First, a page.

Getting skunked
What to do with a stinky pest in the garden

Getting skunked

Turns out, it's not so easy to get rid of skunks in your garden./ Courtesy photo

Richard Rubin - 10/19/2023

Skunks love autumn, as our backyard gardens fill up with ripe vegetables. But in my northern New Mexico corn patch, that meant a determined skunk chowing down on ears of corn every night. What followed next was a conundrum: I wanted it gone but didn’t know how to make that happen.

My initial attempt, spreading coyote-urine crystals from the hardware store, failed to repel the raids. Then a Norteno gardener friend advised hanging mothballs in bags on the fence. Nope, no effect.

My plumber friend said he got rid of a big skunk family that took up residence under his mother’s house by borrowing a trap from the county’s agriculture extension agent. He used cat food as bait – but all he caught was cats. Switching to fresh eggshells, he said he caught the entire skunk family, one striped marauder at a time. 

A farmer neighbor’s advice was similar: “Get a Havahart trap.” I got one, and the skunk ended up inside, but then what?

I called Taos County Animal Control. The agent said they don’t handle skunks and gave me two options: a private critter-control outfit or dropping it off myself “somewhere in the mountains.” And oh yes, be sure to cover the trap with a tarp when you approach to block possible spray and minimize alarming the animal, because you know why.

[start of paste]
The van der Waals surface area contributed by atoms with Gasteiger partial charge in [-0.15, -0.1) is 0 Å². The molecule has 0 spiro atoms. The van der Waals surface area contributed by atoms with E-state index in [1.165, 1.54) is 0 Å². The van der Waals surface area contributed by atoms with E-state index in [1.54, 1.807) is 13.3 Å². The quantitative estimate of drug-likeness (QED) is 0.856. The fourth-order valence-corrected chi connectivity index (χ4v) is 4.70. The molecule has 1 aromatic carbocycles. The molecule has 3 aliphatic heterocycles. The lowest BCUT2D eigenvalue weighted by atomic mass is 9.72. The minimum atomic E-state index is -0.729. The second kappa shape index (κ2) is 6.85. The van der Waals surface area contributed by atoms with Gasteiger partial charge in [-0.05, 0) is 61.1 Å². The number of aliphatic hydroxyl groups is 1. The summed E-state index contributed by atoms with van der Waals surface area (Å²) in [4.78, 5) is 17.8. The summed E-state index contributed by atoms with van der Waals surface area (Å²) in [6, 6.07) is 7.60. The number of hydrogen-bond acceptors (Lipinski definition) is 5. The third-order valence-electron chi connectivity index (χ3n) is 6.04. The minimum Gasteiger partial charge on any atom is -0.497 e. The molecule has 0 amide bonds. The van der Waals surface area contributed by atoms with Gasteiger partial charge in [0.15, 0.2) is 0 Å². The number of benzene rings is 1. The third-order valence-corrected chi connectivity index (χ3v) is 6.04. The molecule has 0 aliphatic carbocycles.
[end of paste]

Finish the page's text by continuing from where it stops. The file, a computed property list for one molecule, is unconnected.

Not wanting to release the skunk in the yard where it might spray my dogs, I recruited an agile friend to carry the cage about 400 yards away to a fallow field protected by a conservation easement. The corn-chomper was back the next night.

Then I read on the Havahart company website that skunks should be released at least 10 miles away. Somebody said that skunks had been dumped west of me across the Rio Grande Gorge in an area colloquially known as otra banda, a mix of private and public land.

This turned out to be a terrible idea. When I floated that alternative with Facebook group Taos Farm and Garden, I quickly learned that dumping a skunk across the gorge was anything but welcome. “Not near my back yard!” was the reaction.

The idea of dumping the skunk also led to accusations of animal cruelty, because I’d be removing the animal “from his family and home range.” A few people had an easy solution, though not one I liked: “Just shoot it.” 

What seemed doable was that early suggestion to drop off the skunk “somewhere” in the mountains, and I knew of some Bureau of Land Management land that included a National Conservation Area for wildlife. 

But first I called the Taos BLM office to check. The clerk commiserated with my garden losses, said they have no policy on this issue and directed me to the New Mexico Department of Game and Fish. The main office in Santa Fe verified that trapping a skunk was legal on my own property and referred me to the local Taos game wardens.